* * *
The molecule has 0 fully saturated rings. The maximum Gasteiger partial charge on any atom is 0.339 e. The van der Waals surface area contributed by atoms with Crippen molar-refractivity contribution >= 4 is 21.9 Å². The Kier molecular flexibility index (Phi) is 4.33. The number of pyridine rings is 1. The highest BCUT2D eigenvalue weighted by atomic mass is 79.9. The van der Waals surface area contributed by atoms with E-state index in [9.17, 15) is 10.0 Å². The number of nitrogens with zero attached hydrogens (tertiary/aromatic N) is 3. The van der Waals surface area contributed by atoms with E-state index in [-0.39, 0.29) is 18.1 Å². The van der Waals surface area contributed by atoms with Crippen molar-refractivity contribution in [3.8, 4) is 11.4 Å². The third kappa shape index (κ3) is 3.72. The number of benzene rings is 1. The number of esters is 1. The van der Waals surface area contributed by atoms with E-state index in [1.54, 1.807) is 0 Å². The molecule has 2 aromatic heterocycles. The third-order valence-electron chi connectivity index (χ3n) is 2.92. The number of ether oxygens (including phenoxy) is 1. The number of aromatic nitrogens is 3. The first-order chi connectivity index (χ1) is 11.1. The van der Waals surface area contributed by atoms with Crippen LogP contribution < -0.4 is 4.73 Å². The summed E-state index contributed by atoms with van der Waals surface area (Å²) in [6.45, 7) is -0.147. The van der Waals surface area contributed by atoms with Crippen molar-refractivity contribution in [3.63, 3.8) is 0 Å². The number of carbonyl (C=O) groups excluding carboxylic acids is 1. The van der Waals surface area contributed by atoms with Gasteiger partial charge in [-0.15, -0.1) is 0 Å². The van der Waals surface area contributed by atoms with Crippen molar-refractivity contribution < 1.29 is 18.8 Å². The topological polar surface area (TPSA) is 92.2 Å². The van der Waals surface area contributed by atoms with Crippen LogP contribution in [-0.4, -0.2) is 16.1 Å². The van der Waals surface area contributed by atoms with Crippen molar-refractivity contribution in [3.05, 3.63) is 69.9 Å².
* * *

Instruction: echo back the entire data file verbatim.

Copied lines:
The molecule has 0 fully saturated rings. The maximum Gasteiger partial charge on any atom is 0.339 e. The van der Waals surface area contributed by atoms with Crippen molar-refractivity contribution >= 4 is 21.9 Å². The Kier molecular flexibility index (Phi) is 4.33. The number of pyridine rings is 1. The highest BCUT2D eigenvalue weighted by atomic mass is 79.9. The van der Waals surface area contributed by atoms with E-state index in [9.17, 15) is 10.0 Å². The number of nitrogens with zero attached hydrogens (tertiary/aromatic N) is 3. The van der Waals surface area contributed by atoms with E-state index in [-0.39, 0.29) is 18.1 Å². The van der Waals surface area contributed by atoms with Crippen molar-refractivity contribution in [3.8, 4) is 11.4 Å². The third kappa shape index (κ3) is 3.72. The number of benzene rings is 1. The number of esters is 1. The van der Waals surface area contributed by atoms with E-state index in [1.54, 1.807) is 0 Å². The molecule has 2 aromatic heterocycles. The third-order valence-electron chi connectivity index (χ3n) is 2.92. The number of ether oxygens (including phenoxy) is 1. The number of aromatic nitrogens is 3. The first-order chi connectivity index (χ1) is 11.1. The van der Waals surface area contributed by atoms with Crippen LogP contribution < -0.4 is 4.73 Å². The summed E-state index contributed by atoms with van der Waals surface area (Å²) in [6.45, 7) is -0.147. The van der Waals surface area contributed by atoms with Crippen molar-refractivity contribution in [3.63, 3.8) is 0 Å². The number of carbonyl (C=O) groups excluding carboxylic acids is 1. The van der Waals surface area contributed by atoms with Gasteiger partial charge in [-0.15, -0.1) is 0 Å². The van der Waals surface area contributed by atoms with Crippen molar-refractivity contribution < 1.29 is 18.8 Å². The topological polar surface area (TPSA) is 92.2 Å². The van der Waals surface area contributed by atoms with Crippen LogP contribution in [-0.4, -0.2) is 16.1 Å². The van der Waals surface area contributed by atoms with Crippen molar-refractivity contribution in [3.05, 3.63) is 69.9 Å².